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Investing in Antiques - High Interest Potential

With interest rates currently being so low, many savvy investors are looking for better places to invest their money for the long term. 

One such place that isn’t always thought of amongst the usual suspects of ISAs (Individual Savings Accounts), playing the stock markets and even pensions, is investing in antiques.

Like with most savings and investment opportunities, if you’re willing to play the long game in antique collecting, you can reap the rewards. You don’t even have to have a huge collection to be able to make substantial returns, in fact, as Gorringe’s senior partner, Philip Taylor, states - it can often be beneficial to invest in just one high quality item rather than several average items when attempting to hedge your bets:

“I’d advise against collecting a number of average pieces of the same type, but instead pool the sums they would have cost into purchasing a single outstanding piece, because these pieces will grow more rapidly in value, take up less space and, undoubtedly gives the greatest pleasure to the collector.”

How to spot an antique worth buying and keep tabs on trends

Obviously, just like stock and shares, the values of antiques and collectibles can rise and fall. However, unlike the former, objects can be a source of real satisfaction and enjoyment, both to the eye and as a physical, tactile experience. That’s why we often recommend considering purchasing antiques when decorating your home, as you’re essentially investing for the future that way, as opposed to buying mass produced items that will only depreciate in value. 

As Philip Taylor goes on to say - keep track of trends and enlist help wherever you can in doing so:

“If buying through an auction house, try to build a rapport with the specialist in the field that interests you. Many auction house department specialists are only too happy to share their knowledge, point out pieces to avoid and give tips on what to look out for. They are also very aware of current trends and can give an early indication of how the market is moving.”

Comparing investment options 

The following does not constitute advice and it’s important to be aware that there is always a chance of losing money with any investment. The data below however is interesting, because it looks at the S&P 500 index (a benchmark of American stock market performance) and shows that since its inception, average returns have been 10%. 

While a return of 10% is not to be sniffed at, antiques (like some stocks) can often return far more than that - especially over the long term and - perhaps unlike stocks - it is rarer to see an antique investment (if bought at the right price of course), give a negative return to the extent that a stock trade can. 

There are some dream stories too of course regarding antiques purchased at car boot sales for loose change, only to sell at a later date at auction for six and seven figure prices!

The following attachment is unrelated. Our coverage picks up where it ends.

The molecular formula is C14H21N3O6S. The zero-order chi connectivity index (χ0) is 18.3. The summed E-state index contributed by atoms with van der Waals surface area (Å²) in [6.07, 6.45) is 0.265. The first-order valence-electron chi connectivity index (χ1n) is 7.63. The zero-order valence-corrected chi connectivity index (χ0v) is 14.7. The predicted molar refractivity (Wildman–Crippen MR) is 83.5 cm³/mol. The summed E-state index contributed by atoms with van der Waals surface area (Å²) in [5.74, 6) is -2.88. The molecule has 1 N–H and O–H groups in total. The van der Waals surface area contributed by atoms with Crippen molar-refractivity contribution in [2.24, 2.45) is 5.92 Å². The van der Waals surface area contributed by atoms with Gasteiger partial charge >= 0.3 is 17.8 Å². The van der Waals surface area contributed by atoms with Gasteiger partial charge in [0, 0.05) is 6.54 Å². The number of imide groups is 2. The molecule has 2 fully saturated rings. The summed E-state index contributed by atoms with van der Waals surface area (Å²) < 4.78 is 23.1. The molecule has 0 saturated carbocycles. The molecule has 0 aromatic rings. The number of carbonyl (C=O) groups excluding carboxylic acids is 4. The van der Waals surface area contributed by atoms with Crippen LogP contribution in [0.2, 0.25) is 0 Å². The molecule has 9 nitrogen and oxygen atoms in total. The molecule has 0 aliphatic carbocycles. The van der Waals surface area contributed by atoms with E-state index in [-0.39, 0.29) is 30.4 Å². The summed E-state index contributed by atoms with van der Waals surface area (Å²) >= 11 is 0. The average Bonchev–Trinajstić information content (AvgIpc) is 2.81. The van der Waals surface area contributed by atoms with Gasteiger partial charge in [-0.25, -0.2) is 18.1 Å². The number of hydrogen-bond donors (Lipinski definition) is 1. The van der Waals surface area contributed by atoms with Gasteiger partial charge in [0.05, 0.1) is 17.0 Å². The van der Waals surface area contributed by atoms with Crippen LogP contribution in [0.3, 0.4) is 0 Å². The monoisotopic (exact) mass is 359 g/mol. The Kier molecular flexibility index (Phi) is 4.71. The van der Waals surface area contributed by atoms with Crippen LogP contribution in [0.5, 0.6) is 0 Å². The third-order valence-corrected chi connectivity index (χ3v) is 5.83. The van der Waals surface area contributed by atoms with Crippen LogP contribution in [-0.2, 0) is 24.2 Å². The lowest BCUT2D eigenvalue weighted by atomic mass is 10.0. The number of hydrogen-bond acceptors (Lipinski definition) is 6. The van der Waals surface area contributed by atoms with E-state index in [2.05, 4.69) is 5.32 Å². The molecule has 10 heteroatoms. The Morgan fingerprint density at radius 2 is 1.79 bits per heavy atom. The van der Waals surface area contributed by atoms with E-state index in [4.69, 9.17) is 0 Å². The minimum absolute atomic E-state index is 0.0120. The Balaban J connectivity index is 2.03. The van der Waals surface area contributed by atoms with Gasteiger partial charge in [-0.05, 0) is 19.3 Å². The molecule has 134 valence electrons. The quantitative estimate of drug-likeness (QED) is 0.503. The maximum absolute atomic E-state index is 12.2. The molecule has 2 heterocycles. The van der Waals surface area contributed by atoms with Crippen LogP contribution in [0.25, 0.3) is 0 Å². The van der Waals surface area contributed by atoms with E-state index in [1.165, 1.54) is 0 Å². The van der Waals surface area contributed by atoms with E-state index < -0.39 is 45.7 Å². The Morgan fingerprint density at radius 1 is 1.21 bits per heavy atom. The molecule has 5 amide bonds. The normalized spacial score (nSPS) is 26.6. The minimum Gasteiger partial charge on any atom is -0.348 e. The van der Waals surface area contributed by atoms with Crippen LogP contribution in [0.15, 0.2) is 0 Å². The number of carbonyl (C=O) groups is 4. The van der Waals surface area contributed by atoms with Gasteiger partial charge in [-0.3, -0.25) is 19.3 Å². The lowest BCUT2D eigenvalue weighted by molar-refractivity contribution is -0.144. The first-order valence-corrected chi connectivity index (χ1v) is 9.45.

In 2002, music fan Warren Hill found an odd-looking acetate disc at a Manhattan flea market with 'The Velvet Underground' written on the label, and bought it for £0.60p. The disc turned out to be a super-rare demo by the Velvet Underground and was sold on eBay in 2006 for £19,900!

Image source: Ebay via lovemoney.com

Another great example was In 1970, a woman bought a plate in Rhode Island for less than $100 and it sat above her stove for years. In 2014 she took it along to be appraised on The Antiques Roadshow and was shocked to discover it was a Picasso-designed Madoura plate from 1955 worth in the region of £7,970. 

Image source: PBS via lovemoney.com

There are endless examples of this sort of return - and while these stories may be rarer than most, there’s still great returns to be made by choosing the right item. As Philip goes on to explain, what you buy should be driven by what you find aesthetically pleasing in addition to making sure the item (or items) has a bit of history and is of clear quality. 

“I’m frequently asked what’s the best thing to invest in and after 50 years in the auction industry, the best advice I can offer is to invest in something of real quality that also gives you the greatest aesthetic pleasure.

“Whether it be a great picture, a piece of silver, jewellery or a piece of furniture, try to acquire a piece that’s the best you can afford at the time of purchase.

How to buy antiques during lockdown

Like most industries, the antiques trade is very much available to buyers and sellers online. 

Through internet bidding platforms, such as the one Gorringe’s offers its customers, buyers can be alerted to auctions being held that contain items of specific interest. Once you have listed the items you’re seeking, you’ll receive details of the auction house, sale date, lot number, item description, the estimate and a photograph. If you’re really interested in the item, you can request a detailed condition report and, if necessary, additional photographs.

Twenty five years ago collectors would have had to travel great distances to view, buy and then collect pieces. Today thousands of miles can be covered from the comfort of your home. A warning here! It can become extremely addictive!!

Gorringe’s online auctions

We run online auctions throughout the year. Our next is on Monday 20th April, so be sure to register or sign in online and take part. You never know, you might just find that next bargain to turn into a fortune! 

Thanks for reading.